Google does open content, MIT does Blip.TV, Leigh Blackall does awesome bloggage

I knew that Yahoo had a Creative Commons search capability, but I hadn’t realized that the same functionality exists in Google’s Advanced Search:

Our “Usage Rights” feature helps you find published content — including music, photos, movies, books, and educational materials — that you can share or modify above and beyond fair use.

If you set the search filter to “free to use or share,” you’ll get results that you can copy or redistribute. If you set the filter to “free to modify,” you’ll get results that you can use, share, or modify. (Please be sure to select “even commercially” if you want to use a work commercially.) If you leave the filter at “not filtered by license,” you’ll simply get standard, unfiltered Google results.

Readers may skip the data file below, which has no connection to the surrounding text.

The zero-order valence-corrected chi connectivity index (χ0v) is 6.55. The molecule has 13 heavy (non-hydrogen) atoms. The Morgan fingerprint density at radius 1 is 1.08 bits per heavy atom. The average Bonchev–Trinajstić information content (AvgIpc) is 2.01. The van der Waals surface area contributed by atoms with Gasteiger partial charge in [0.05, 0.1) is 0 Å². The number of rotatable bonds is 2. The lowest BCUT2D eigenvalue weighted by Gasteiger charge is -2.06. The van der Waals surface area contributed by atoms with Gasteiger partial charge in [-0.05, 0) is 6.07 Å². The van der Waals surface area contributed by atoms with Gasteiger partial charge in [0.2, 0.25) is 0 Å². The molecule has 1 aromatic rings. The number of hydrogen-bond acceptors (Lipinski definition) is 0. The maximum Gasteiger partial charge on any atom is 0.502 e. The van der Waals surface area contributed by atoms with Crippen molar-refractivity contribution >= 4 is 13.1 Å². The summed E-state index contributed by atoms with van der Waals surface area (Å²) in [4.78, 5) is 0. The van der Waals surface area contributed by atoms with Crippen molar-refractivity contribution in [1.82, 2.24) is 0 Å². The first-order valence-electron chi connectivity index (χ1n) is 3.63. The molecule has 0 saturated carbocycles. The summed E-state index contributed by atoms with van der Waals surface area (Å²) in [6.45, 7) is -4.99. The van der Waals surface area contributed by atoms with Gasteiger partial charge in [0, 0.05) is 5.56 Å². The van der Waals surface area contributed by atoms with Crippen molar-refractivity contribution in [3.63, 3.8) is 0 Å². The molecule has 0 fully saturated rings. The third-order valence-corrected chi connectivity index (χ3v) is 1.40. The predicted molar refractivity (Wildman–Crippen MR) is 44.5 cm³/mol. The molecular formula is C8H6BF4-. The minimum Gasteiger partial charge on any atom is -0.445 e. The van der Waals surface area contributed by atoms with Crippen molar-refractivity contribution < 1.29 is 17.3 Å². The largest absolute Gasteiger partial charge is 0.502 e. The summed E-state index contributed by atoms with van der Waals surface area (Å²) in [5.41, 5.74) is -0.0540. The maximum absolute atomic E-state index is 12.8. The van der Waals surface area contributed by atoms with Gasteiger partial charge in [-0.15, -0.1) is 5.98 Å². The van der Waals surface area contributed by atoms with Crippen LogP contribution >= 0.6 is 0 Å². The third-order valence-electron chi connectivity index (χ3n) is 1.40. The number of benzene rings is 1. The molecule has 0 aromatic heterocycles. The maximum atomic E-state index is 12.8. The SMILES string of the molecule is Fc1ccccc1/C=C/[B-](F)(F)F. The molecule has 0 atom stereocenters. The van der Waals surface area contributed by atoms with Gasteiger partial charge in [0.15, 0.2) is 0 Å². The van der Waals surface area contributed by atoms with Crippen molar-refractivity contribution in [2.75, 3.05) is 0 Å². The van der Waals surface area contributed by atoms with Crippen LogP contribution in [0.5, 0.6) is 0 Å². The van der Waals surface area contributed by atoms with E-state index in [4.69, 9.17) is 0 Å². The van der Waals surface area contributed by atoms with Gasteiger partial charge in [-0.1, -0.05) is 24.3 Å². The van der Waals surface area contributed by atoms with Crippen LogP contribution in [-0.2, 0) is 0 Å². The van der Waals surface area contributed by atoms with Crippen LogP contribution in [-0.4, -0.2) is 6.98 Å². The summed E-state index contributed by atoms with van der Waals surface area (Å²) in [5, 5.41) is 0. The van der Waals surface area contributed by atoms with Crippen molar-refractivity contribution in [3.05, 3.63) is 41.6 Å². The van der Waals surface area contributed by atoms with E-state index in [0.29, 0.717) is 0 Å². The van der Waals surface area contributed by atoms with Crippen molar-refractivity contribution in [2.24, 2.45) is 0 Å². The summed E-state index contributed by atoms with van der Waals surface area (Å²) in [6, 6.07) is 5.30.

Via Steve Carson (see the Open Fiction Project and MIT’s OpenCourseWare), over on the newish blog Wide Open Education, dedicated to open source and open content issues in the field.

Speaking of MIT and open content, colour me impressed with the MIT TechTV site built on top of Blip.tv. I’ve been a fan of Blip.tv’s service for some time (reliable performance even with large files, open source and open license friendly, much more reasonable terms of use than YouTube). I’m making inquiries to see if this is a one-off collaboration, or if this is the harbinger of some sort of service we might be able to tap into here… it sure makes more sense than how we tend to approach online video now. Updates soon, I hope.

And speaking of online video, Leigh Blackall endorses this nifty multi-system video uploader.

And speaking of Leigh Blackall, don’t miss this provocative interview with the proprietor of an online essay writing service. Rethink our roles and practices indeed…

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